He had seen a cougar south of Barnes on some land he hunted. It was my impression that Frank told everyone he met about the cougar. It crossed the road right in front of him. He got a good look at it, good enough that it didn’t matter that the Parks and Wildlife people denied their existence. “I know what I saw,” he said. I never doubted him.

After that, we ran into each other occasionally and always spent a few minutes talking. Our interests were mostly similar except that his favorite pastime was taking a shotgun to wild turkeys and I preferred watching them. At odd hours Frank would call to ask for help identifying a new bird in his yard. He had a good eye and a talent for description and it was usually pretty easy. Frank was unfailingly polite and thanked me each time. I came to look forward to his calls.

He was a councilman at the time, and I covered his last meeting. After being diagnosed with bone cancer, declining health forced him out of politics. He’d given Waterville 46 years of his life, serving in every capacity possible. When we sat down for an interview, he confided that his favorite career had been that of a crossing guard. It was part of his duties as a law enforcement officer, which admittedly were pretty tame. If he needed backup he’d call home and tell Lonnie. Lonnie would be deputized on the spot and together they’d handle the situation.

Frank and his wife Marjorie had four boys—Dennis, Steven, Terry and Lonnie—but it was Lonnie whom he spoke the most of. Lonnie passed away the year before I met Frank, and the loss was still grievous.

Last January Lori saw Frank in the nursing home. When she told me, I immediately made plans to visit him. Weeks passed without me making a move. It wasn’t that I didn’t want to see Frank; I didn’t want to go to the nursing home.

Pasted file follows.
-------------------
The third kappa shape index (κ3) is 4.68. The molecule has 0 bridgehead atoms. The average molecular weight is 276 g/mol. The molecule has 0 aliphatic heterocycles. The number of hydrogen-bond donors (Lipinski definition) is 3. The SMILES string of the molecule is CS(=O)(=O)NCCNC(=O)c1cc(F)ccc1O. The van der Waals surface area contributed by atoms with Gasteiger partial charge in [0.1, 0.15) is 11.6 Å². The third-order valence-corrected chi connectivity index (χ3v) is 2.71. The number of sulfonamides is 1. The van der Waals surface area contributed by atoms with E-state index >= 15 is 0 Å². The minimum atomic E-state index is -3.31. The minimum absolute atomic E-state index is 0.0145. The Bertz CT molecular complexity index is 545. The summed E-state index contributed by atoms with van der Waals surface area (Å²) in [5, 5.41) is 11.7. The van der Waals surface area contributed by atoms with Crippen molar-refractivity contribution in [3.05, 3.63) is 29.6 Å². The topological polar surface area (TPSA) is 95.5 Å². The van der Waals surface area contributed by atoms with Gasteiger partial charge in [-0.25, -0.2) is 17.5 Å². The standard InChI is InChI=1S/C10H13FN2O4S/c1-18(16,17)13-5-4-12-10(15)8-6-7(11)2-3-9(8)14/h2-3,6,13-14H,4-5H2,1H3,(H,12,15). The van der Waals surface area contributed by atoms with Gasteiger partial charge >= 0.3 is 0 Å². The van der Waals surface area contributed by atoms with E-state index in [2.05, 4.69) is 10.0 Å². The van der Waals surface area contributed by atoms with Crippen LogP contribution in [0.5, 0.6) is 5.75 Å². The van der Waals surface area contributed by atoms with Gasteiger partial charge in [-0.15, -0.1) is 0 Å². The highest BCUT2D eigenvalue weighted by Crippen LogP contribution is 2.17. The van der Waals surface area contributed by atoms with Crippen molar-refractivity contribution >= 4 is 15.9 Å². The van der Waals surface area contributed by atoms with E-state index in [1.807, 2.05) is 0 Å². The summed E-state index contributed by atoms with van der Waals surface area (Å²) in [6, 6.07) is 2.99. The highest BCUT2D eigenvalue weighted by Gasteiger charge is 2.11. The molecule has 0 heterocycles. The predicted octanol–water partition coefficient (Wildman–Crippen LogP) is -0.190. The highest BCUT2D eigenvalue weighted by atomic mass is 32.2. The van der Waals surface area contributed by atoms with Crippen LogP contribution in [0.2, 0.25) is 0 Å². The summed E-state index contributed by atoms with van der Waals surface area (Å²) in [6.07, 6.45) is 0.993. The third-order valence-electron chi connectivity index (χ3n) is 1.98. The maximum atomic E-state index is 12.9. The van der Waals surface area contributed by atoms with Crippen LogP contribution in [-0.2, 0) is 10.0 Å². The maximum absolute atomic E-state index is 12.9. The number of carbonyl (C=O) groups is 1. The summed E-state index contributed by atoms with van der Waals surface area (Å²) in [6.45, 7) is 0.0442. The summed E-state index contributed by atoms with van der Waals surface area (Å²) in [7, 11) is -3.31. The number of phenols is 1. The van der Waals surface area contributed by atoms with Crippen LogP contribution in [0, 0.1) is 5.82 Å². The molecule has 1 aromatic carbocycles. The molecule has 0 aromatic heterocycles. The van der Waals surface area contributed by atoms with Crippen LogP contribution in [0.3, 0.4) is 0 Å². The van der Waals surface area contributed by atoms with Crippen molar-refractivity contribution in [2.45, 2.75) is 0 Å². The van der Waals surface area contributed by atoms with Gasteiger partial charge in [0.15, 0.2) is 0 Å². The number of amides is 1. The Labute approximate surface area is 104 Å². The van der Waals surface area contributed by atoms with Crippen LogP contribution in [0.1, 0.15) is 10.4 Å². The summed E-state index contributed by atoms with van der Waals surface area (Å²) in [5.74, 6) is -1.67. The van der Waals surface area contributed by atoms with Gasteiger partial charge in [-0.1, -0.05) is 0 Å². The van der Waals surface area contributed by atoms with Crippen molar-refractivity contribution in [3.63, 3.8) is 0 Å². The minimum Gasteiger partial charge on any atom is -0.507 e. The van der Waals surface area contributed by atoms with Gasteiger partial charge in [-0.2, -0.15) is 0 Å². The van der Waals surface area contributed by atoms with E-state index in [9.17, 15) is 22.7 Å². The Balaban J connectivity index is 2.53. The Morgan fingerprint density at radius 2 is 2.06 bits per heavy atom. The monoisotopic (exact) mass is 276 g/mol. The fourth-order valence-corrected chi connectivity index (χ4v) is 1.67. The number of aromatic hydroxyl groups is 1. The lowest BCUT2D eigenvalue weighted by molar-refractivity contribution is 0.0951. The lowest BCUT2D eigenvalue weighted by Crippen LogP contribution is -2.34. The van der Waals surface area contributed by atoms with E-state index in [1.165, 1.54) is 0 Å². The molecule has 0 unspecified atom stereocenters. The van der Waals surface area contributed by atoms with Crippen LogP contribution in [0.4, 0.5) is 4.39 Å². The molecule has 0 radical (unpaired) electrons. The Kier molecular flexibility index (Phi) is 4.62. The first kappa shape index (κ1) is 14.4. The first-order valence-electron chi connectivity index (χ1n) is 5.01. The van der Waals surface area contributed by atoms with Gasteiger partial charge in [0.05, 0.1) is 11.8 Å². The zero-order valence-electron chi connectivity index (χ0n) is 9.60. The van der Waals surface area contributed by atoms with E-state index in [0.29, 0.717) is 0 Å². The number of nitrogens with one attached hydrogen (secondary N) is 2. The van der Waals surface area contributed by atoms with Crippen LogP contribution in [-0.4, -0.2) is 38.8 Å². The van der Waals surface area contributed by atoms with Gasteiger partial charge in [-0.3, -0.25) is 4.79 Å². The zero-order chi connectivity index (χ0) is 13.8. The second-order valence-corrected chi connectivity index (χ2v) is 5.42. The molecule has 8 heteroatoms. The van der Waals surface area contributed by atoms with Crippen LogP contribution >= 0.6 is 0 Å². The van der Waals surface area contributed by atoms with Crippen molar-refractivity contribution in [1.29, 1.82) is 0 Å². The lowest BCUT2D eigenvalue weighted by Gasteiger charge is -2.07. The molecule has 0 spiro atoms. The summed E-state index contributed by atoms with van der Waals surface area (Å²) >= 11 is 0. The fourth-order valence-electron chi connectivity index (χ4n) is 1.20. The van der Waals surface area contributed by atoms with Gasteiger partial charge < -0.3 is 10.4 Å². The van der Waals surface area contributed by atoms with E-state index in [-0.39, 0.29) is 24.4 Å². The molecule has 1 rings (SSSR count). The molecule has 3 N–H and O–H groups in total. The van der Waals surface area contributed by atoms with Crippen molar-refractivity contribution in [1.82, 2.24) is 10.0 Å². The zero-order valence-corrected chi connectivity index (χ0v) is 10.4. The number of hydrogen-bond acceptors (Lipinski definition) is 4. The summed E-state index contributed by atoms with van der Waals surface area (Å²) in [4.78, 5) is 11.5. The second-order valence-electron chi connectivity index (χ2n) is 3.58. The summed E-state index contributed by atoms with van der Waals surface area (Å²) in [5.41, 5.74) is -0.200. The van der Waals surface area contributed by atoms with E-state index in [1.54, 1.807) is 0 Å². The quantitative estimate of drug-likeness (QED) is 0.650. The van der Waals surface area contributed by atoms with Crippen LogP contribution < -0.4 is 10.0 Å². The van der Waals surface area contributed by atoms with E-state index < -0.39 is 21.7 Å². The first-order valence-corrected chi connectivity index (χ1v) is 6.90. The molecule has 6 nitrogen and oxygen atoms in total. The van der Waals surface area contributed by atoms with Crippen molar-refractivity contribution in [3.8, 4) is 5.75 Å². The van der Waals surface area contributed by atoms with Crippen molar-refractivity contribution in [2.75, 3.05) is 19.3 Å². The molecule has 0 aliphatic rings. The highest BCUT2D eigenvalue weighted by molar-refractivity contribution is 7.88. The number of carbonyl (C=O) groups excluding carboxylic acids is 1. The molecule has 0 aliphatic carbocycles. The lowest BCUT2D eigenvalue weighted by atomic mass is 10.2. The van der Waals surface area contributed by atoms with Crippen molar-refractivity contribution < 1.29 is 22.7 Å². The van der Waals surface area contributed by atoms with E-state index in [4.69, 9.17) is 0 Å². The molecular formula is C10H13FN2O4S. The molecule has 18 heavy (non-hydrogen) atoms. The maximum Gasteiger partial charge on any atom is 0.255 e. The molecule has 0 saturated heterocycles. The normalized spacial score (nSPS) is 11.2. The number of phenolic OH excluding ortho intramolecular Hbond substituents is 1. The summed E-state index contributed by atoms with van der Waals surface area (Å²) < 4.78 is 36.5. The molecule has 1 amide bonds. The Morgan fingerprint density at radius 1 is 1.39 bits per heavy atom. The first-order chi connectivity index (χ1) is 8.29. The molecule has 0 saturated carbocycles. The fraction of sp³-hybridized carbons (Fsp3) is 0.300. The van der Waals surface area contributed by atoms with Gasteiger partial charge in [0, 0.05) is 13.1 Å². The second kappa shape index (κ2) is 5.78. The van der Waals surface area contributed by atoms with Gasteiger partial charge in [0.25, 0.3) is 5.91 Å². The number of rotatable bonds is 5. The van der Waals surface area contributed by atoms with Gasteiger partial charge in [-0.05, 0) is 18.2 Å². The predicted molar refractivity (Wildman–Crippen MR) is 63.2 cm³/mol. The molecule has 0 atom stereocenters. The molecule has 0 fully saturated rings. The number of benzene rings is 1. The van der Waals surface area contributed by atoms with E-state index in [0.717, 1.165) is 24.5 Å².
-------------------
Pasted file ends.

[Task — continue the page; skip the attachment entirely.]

He called one night and left a message. Guilt got the better of me and I called him back. “I’ll be over Friday,” I said.

Frank had changed a lot since I’d quit the newspaper. He was almost a skeleton, but his eyes lit up when I knocked on the door. “Be sure and sign my register,” he said, handing me a notebook.

I wasn’t sure what to expect, but I didn’t expect his attitude. As an avid outdoorsman who loved nothing more than hunting or fishing, finding himself flat on his back in a small room—a one-way ticket with no hope of escape—must have been nightmarishly restrictive. And yet he always expressed gratitude for the view out the window. His room faced east across an expanse of grass dropping down to Gypsum Street, where a broad pasture beyond ended in a ragged border of trees fronting Juganine Creek. He told me of seeing a turkey once step from the woods and strut across the pasture, his voice wild with a childish delight, though his body was hollowed out, his facial features bony and sharp.